ON THE RECORD/Texas county reforms Social Security plan
Economists, politicians and Johnny Q. Public have been spending a lot of time lately peering into Social Security’s crystal ball and debating the merits of switching to private accounts. But for Galveston County, Texas, private retirement accounts are yesterday’s news. In 1981, with employee approval, the county opted to replace the government employees’ Social Security accounts with private ones. Employees and the county each contribute 6.13 percent of the employees’ salary to the plan, and the money is held by an insurance company. County Commissioner Ken Clark recently talked with American City & County about Galveston’s Alternate Plan and its viability for the nation.
Q: Why did the county initially decide to switch from Social Security accounts to private accounts for government employees?
A: Basically, it came down to a question of the long-term viability of Social Security and the distrust that the county had in regards to Social Security being there for the long-haul. And with the county needing to control costs, it was a good opportunity to do that.
Q: What are some of both the positive and negative responses the county has received from employees?
A: Mostly the responses we get from employees are positive. They have been very happy with the program. The General Accounting Office analyzed information in 1998 and 1999 and told us that the benefits from the private accounts have been higher across the board for all income levels than if the money would have been in a Social Security account. Over the years, we have had some employees who talked to the media and threw out numbers, saying that they would be making more with Social Security. But those statistics haven’t had any foundation.
Q: Do you worry about significant fluctuations in the market affecting the private accounts?
A: Actually, they don’t have an impact. The returns on the money are based on a fixed interest rate. If the economy is doing well, the returns are higher, but there is that minimum guaranteed rate of return. We monitor the insurance company’s financials very closely and know that it’s secure. The employees can contribute additional money through a 457(b) plan if they want and choose how to invest that. On a national level, I think that’s something that should be considered as well.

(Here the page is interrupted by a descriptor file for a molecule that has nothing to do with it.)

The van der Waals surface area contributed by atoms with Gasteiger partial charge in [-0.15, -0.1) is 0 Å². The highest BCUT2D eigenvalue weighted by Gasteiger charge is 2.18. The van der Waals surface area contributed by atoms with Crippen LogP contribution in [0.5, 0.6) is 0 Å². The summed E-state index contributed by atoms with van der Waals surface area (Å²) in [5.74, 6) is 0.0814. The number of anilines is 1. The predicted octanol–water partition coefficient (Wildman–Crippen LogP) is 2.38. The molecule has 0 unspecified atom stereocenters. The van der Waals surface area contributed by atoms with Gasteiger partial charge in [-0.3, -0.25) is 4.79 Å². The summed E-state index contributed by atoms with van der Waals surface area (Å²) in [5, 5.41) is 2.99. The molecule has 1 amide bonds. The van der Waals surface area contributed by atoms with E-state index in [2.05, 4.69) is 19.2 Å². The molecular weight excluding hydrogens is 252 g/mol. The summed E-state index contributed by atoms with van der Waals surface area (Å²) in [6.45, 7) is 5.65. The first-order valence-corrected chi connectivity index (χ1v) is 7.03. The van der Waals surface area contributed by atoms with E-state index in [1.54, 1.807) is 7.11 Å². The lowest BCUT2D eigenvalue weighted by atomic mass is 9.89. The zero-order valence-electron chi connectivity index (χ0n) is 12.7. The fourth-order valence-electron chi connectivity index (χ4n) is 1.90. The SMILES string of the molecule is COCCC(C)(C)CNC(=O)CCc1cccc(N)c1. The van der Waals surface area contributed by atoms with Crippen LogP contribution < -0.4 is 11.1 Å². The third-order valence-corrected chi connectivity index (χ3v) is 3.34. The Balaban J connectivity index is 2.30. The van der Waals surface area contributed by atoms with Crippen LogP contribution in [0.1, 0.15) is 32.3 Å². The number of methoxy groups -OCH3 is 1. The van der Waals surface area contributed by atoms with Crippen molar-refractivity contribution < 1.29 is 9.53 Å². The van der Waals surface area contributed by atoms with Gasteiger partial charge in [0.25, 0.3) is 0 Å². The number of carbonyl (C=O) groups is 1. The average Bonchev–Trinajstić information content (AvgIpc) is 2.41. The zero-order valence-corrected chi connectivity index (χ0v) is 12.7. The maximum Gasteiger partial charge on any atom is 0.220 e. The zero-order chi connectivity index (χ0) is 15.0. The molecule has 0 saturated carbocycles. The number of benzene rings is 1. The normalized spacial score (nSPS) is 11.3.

Q: Can you see the privatization of Social Security working on a national level?
A: I think that it can. It’s a good opportunity for us not to rely on the government, taking responsibility for our own retirement. And with the county, [the returns are] not dependent on whether a company is successful or not successful. [The money] is there. I also have greater [death] benefits than with Social Security if, unfortunately, I would need those. I think there needs to be a phasing in where people can decide whether they want to opt out of Social Security or not. When we started the program in 1981, employees had a choice. For anyone who was hired in the county after 1986, it was mandatory that they go on the Alternate Plan. So there were options for current employees, and I think we need to make those options available at the national level.
Q: Has there been bi-partisan support for the private accounts, or are opinions divided along party lines?
A: I think that when Galveston, Brazoria County and Matagorda County opted out of Social Security, every member of their respective courts was probably a Democrat. Whereas, today, I believe most of the members of commissions court in Brazoria County are Republican, and I believe that is the case in Matagorda County. I know there is no dissention with the plan in Galveston County.